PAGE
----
The same quartzites hosted gold-bearing veins that were mined out by the Romans. A slightly scary path takes the visitor down into a dark cave lined with ferns that was excavated along the now exhausted lode. The pools where heavy gold particles were concentrated by slave labourers two thousand years ago can still be inspected at the surface. The combination of giant trilobites with tracks probably made by some of their close relatives, and the evidence of historical human mining, serves well to suggest to visitors the compass of geological time, and its human consequences.
Nor is this all. Variscan granites nearby offer spectacular scenery, particularly notable waterfalls where sedimentary rocks abut the intrusion. Aficionados of such things can inspect superb examples of ‘corn bread weathering’ on nearby granite tors. One relatively small intrusion is apparently unique. The pale Catanheira Granite is remarkable for including abundant black discoidal ‘nodules’ of biotite up to about 12cm in diameter. They are sufficiently striking to be visible from a passing car. During the hot summers that regularly toast the region these nodules pop out of the rock spontaneously. This has given rise to the local legend of “the stones that give birth.” Presumably because of ‘sympathetic magic’ the nodules have acquired the reputation for assisting conception for couples who are having problems in having children. The type locality of the granite with the pedras parideiras is now protected from over-enthusiastic collection of these curious nodules.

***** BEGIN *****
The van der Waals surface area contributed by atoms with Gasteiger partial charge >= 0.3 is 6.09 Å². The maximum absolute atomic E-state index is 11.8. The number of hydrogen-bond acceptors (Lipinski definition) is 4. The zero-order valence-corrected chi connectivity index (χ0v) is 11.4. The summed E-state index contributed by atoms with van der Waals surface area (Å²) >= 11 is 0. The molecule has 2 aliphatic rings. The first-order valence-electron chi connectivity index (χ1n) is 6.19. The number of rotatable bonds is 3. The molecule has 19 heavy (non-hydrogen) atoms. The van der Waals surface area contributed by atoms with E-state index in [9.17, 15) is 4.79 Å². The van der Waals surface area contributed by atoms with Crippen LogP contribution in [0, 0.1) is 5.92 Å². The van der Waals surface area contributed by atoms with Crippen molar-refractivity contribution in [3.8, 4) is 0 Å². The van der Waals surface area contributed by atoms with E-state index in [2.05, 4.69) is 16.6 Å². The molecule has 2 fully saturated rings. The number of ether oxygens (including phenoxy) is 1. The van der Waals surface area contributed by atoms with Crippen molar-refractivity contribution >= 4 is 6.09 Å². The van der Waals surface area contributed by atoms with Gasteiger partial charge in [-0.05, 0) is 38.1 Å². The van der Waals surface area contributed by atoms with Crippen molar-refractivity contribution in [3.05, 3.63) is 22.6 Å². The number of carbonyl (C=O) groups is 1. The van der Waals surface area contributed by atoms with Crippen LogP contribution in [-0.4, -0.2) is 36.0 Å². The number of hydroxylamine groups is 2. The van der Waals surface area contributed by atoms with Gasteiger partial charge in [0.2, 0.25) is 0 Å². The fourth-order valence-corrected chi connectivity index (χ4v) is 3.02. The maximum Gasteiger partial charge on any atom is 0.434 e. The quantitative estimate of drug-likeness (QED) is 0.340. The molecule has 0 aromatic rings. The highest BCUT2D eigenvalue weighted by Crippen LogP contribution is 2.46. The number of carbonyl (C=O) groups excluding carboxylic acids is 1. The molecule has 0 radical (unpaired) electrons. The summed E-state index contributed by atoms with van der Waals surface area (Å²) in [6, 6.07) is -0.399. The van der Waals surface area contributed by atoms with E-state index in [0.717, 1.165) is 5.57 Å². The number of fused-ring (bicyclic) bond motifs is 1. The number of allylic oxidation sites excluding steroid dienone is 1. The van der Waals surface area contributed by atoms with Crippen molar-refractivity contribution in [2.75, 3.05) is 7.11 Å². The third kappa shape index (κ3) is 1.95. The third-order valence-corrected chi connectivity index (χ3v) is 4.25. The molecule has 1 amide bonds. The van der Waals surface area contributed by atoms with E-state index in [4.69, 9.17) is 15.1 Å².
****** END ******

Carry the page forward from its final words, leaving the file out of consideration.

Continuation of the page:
In detail, the nodules have a ‘core’ of felspar which is surrounded by a thick layer of biotite. According to Reavy et al. 3 the spontaneous ejection of the nodules is a result of the differential dilatation during hot weather. Once the nodule starts to move the biotite cleavage lubricates its sudden ejection from the matrix.
These geological and palaeontological wonders will be both protected and explained within the Arouca Geopark. The Portuguese Ministry of the Environment, Territory and Regional Development are important sponsors. In the town centre of Arouca a monument has been erected in the middle of a roundabout, ornamented with - naturally enough - giant trilobites. Much of the impetus for the project comes from local geologists and palaeontologists. Of the latter, Artur Sá arranged the visit for the trilobite experts from the Fourth International Symposium on trilobites that was held subsequently in Toledo. He has been indefatigable in advancing the case for Geopark status for the area. The visiting scientists were even treated to trilobite cookies. It is about time the trilobites had a show to rival the dinosaurs.
Thadeau, D 1956. Note sur le silurien Ibeiro-durien. Boletim da Sociedade Geologica de Portugal 12, 1-38.
Sá, AA & Gutierrez Marco JC (eds). 2006. Trilobites gigantes das ardosias de Canelas (Arouca). Ardosias Valerio & Figuerido, 1-207.
Reavy, RJ, Hutton, DHW & Finch, AA 1993. The nodular granite of Castanheira, north central Portugal: origin of the nodules and evidence for diapiric mobilization of granite. Geological Magazine, 130(2), 145-153.